Private mortgage insurance. You may or may not have heard of the term, but it’s likely you’ve heard its acronym, PMI, especially if you’re preparing to buy a home and deciding how much to put down on your purchase and how much to borrow. But what exactly is PMI? Who needs it and why?
Fannie Mae and Freddie Mac long ago started requiring a private mortgage insurance policy on certain loans. Let’s first look at where PMI originally came from and the need it filled.
The federal government began insuring mortgages with the introduction of the FHA loan back in 1934. FHA loans required substantially less down compared to what local banks were able to offer. Back then in order to get financing for a home, the borrowers typically had to provide down payment amounts as high as 50 percent. That kept most people from buying a home.
The FHA loan then allowed a down payment of 10 percent, if the borrower purchased a mortgage insurance policy from FHA. This insurance policy compensated lenders when borrowers defaulted on their FHA loan.
Soon after the introduction of the FHA program, Fannie Mae came along. Yet Fannie Mae loans required a minimum down payment of 20 percent.
In 1956, a private company came up with the idea to create an FHA-like insurance policy that would compensate lenders who issued Fannie Mae type loans with less than 20% down.
Basically, since this mortgage insurance was provided by a private company, it came to be known as private mortgage insurance, or PMI, as opposed to a government sponsored insurance program like FHA.
Private Mortgage Insurance Rates
How much is private mortgage insurance? Different borrower characteristics can affect the premium amount for mortgage insurance including whether or not the borrower is a first time buyer. Credit scores are involved as well the amount of down payment.
As an example, let’s take a look at two scenarios, both for a 30 year fixed loan on a purchase price of $250,000:
- A buyer with a credit score of 640 and down payment of 10 percent
- A buyer with a credit score of 770 and down payment of 10 percent
The 640 borrower would pay $142.50 per month in mortgage insurance, and the 770 borrower would pay only $82.50 per month.*
This is where you can really cash in if you are a high credit borrower. Unlike FHA, private mortgage insurance is risk-based. The lower the risk you are, the lower premiums you’ll pay, just like with auto insurance.
With an FHA loan, both of these borrowers would pay $243.75 per month in mortgage insurance. See our in-depth analysis of FHA versus PMI.
If you have good credit and a down payment of at least 5%, you may want to consider private mortgage insurance.
How Do I Request PMI?
Your loan officer will order PMI for you as part of the loan process. It’s not a policy you need to obtain on your own.
Many companies offer PMI, such as Radian, RMIC, MGIC, and others. Ask your loan officer to shop around for the best policy for you, since each PMI company offers higher or lower rates for different scenarios.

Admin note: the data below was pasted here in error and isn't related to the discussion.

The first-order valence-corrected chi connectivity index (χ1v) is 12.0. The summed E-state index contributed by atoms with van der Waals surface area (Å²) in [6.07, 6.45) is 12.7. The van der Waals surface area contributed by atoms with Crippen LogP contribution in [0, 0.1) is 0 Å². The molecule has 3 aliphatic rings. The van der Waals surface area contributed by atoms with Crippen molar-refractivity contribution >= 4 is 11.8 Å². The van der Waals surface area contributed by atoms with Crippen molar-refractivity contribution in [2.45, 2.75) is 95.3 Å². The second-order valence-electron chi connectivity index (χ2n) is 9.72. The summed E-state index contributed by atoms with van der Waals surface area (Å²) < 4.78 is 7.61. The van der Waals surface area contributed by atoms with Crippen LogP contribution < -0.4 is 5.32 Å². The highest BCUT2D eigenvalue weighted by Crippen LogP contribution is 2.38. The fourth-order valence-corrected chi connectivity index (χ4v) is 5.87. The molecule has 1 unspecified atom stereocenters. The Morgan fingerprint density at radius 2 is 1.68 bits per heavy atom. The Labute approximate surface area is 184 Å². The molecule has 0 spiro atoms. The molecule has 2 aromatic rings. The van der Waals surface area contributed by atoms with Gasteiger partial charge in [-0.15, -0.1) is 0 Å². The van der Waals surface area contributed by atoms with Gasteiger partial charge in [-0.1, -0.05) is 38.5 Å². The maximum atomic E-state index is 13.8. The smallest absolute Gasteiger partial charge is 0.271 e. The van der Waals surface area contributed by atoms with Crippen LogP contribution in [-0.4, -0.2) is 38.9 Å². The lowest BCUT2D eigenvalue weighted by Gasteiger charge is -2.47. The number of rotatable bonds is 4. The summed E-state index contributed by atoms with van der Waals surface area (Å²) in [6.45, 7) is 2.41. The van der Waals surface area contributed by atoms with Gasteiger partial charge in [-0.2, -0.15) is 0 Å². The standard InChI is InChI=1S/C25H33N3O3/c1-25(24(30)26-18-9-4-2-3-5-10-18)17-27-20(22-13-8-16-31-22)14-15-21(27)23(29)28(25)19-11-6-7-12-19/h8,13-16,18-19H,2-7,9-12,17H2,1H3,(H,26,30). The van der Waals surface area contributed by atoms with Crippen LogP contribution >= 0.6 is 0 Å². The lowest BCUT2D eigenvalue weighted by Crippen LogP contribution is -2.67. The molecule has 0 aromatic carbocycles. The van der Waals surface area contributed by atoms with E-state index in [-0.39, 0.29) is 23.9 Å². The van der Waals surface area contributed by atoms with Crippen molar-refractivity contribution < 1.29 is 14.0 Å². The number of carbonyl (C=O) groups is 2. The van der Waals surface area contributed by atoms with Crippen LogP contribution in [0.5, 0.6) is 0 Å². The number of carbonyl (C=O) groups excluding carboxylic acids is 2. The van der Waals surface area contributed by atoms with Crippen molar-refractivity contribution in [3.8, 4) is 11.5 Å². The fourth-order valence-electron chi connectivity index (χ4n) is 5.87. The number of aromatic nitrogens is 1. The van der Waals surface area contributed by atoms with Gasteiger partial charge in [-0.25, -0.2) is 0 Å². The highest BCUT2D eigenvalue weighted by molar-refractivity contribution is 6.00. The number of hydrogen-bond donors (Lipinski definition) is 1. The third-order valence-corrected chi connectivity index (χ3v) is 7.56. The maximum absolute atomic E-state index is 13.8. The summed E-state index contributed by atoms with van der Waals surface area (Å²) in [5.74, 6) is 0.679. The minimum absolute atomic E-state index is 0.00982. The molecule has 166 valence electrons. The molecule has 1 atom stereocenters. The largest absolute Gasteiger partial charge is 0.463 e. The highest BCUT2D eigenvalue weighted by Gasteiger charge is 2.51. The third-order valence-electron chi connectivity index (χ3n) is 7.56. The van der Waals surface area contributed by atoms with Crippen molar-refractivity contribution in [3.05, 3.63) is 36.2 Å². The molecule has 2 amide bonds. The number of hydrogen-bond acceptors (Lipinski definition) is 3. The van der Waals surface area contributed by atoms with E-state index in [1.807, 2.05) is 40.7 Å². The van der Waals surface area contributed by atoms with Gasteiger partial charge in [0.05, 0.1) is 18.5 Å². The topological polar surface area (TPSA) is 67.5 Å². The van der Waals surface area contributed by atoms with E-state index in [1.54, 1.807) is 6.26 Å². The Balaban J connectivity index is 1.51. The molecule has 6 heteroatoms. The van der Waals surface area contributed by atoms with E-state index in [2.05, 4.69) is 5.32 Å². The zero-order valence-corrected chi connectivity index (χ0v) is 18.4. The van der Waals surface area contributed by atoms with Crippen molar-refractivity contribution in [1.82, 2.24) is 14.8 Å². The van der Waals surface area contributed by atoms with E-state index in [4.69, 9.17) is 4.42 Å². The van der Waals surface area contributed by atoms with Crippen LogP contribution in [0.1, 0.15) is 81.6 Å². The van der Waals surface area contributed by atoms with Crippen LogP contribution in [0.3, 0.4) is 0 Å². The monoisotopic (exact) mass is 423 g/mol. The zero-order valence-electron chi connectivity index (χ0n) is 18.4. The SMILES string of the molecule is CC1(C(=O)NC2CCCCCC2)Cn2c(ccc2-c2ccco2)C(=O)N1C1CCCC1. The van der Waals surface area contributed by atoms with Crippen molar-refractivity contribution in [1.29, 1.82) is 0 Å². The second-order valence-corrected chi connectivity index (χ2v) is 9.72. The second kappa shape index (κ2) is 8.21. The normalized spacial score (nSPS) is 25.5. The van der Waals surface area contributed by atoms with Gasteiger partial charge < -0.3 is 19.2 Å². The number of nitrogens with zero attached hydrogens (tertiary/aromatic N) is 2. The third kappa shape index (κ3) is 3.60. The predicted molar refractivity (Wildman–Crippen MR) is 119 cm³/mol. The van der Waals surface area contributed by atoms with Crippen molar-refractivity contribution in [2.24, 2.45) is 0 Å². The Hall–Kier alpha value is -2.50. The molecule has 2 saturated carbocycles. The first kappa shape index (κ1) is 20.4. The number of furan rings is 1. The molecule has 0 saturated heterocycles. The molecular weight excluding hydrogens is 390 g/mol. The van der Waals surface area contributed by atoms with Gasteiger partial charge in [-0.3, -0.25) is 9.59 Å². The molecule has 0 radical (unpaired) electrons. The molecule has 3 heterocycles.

Different Types of PMI
There are different ways to pay for PMI. You can make monthly payments, which is the most common way to pay. You can also make a lump sum premium up front, called borrower-paid mortgage insurance, or BPMI. Or, lender-paid PMI (LPMI) is an option, where you take a slightly higher rate in return for the lender making a one-time upfront PMI payment for you.
Not every lender offers every PMI payment type. Check with your lender to see which types of PMI it offers.
So is PMI worth it? That depends upon your perspective but generally speaking, yes, it is. The borrowers are required to have a PMI policy but in exchange they got to put less money down. Ultimately however, the PMI policy goes away. How?
Cancelling Private Mortgage Insurance
Once the mortgage balance falls to 78 percent of the original sales price of the home, mortgage insurance is required by law to terminate. Depending upon the loan term however, this gradual reduction of loan term can take several years.
If the borrower feels the current loan balance is at or below 80 percent of the current appraised value of the home, the request can be made to remove the policy. This requires an official request to the lender, who will then order an appraisal to verify the current market value. If your loan balance is in fact less than 80 percent of the new appraised value, the PMI premium may be removed.
As a comparison, most FHA loans require monthly mortgage insurance for the life of the loan.
PMI is Not Tax Deductible in 2014-2015
One final note, congress allowed PMI payments to be tax deductible from 2007 to 2013. However, the bill that enabled the deduction expired and has yet to be extended. This is disappointing, since PMI can add up to a serious tax deductions for many homeowners. But for now, don’t count on it being deductible. As with any tax issue, consult your tax adviser, as this website does not give tax advice.
When considering a conventional loan with a down payment of less than 20 percent, make sure you fully understand the PMI policy you’re about to take including different payment and financing options as well as how and when PMI can be removed.
It’s quite possible that private mortgage insurance is the best option for you. Contact us about PMI and we’ll be in touch.
*Per MGIC rate finder 8/15/13